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Our Gravenstein Apple tree is a delightful heirloom Apple variety that is losing out to the demands of our modern industrial food system. Because Gravenstein apples have a short shelf life, commercial buyers don’t want to mess with them, opting instead for less flavorful varieties that ship and store well. If you taste a Gravenstein apple, though, you’ll understand why this cherished old variety has hung on in backyards and small family orchards for almost 350 years! It’s crisp, tart, and very juicy, with just a touch of honey flavor to mellow it out. The fruit is delicious right off the tree and also makes mouth-watering pies, tarts, cakes, crumbles, and applesauce.
- Hardiness Zone: 4-8
- Spacing: 12-15'
- Exposure: Full Sun
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The Gravenstein Apple tree was first grown in Denmark in 1669. This classic fruit is still quite popular in Northern Europe and is Denmark’s “National Apple." It finally made its way to this country in 1811 via Russian traders, and cultivation of Gravenstein Apple trees thrived in Sonoma County, California for many years—until recently. Yes, the area still has its streets, schools, and festivals that are named after this beloved seasonal apple, but most of today’s farmers in California have grubbed out their Gravensteins to plant much more profitable wine grapes. Very soon, it seems, the only way you’ll be able to enjoy this heirloom fruit is to grow it yourself.
The fruits of the Gravenstein Apple tree ripen unevenly, which is another reason why commercial growers don’t like to deal with this variety. They like to harvest a crop all at once and ship it off. In your backyard, however, you’ll probably be happy that the apples ripen at different times, so you can snack on them over a longer season!
How to Grow
Apple trees need full sun, good air movement (to prevent disease), and moist but well-drained soil. In order to produce a generous harvest of fruits, most of them also need another variety of Apple tree nearby to pollinate the flowers. The Gravenstein Apple tree flowers early in the season, so you’ll need another early-blooming Apple tree nearby for pollination—an early-blooming Crabapple can also perform this task. We recommend Robinson Crabapple and Indian Summer Crabapple as the best pollinators for Gravenstein, though many of the Apples and Crabapples you already have in your neighborhood may also do the trick. Our fruit tree experts here at Bower & Branch™ are here to help you. For more information, please don’t hesitate to ask!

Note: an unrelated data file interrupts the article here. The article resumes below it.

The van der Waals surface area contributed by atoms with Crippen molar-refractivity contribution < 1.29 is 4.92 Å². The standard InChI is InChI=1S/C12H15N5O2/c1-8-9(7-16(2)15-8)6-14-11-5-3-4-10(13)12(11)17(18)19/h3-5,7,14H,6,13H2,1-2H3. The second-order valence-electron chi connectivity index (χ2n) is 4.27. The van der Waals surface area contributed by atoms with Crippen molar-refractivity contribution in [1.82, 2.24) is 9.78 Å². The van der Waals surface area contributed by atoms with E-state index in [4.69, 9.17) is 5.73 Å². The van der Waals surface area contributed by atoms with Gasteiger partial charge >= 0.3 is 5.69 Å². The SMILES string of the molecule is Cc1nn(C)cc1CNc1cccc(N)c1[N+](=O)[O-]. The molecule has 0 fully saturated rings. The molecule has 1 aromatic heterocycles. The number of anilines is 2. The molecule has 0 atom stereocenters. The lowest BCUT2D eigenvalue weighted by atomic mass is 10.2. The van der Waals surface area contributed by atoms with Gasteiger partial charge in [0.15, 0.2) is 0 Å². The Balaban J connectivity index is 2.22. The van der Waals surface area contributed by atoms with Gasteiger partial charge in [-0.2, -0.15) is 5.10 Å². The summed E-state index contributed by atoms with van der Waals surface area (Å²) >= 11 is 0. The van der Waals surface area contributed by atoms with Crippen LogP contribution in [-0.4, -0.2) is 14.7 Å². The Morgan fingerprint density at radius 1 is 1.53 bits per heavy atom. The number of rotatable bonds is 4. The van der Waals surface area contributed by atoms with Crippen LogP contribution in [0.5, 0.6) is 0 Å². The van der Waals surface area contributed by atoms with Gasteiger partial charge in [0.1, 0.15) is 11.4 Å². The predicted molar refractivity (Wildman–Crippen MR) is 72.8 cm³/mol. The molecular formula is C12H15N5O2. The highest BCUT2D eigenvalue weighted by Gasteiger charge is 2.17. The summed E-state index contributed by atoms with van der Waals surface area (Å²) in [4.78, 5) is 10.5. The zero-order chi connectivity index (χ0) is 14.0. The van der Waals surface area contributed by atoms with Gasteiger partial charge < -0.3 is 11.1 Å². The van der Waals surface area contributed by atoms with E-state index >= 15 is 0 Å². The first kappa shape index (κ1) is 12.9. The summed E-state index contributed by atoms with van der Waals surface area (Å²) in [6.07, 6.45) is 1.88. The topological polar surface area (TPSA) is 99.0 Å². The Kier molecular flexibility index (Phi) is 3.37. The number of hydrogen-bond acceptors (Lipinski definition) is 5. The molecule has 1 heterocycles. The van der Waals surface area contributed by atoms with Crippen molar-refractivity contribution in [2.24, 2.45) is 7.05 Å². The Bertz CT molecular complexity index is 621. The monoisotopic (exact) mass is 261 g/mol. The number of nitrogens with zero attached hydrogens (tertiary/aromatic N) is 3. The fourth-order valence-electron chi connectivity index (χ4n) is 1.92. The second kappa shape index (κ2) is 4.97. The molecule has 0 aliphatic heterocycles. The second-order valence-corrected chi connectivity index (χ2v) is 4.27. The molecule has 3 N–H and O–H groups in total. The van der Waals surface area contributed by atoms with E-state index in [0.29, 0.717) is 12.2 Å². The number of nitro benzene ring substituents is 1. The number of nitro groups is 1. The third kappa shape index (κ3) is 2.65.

Questions & Answers
Q: What other variety of Apple do I need to pollinate my Gravenstein Apple?
One note to make is that the Gravenstein Apple is what we call a triploid - meaning it has three chromosomes as opposed to two (like most other Apples). This means that it will not pollinate any other Apple - it is 'sterile'. If you plant a Gravenstein, two other Apple Trees are required nearby, each of different varieties, which can cross-pollinate each other as well as the triploid Tree. This might sway you from growing triploid varieties, but they have many advantages including very good disease resistance!
Q: How big will the Gravenstein Apple be when mature?
A: We grow Gravenstein Apples on a semi-dwarfing rootstock (S-M7). This will give you an apple that will grow 12-15’ in height and width before pruning to form. You can expect a substantial harvest in 3 to 5 years using this rootstock, or about 3 years after planted at your home.
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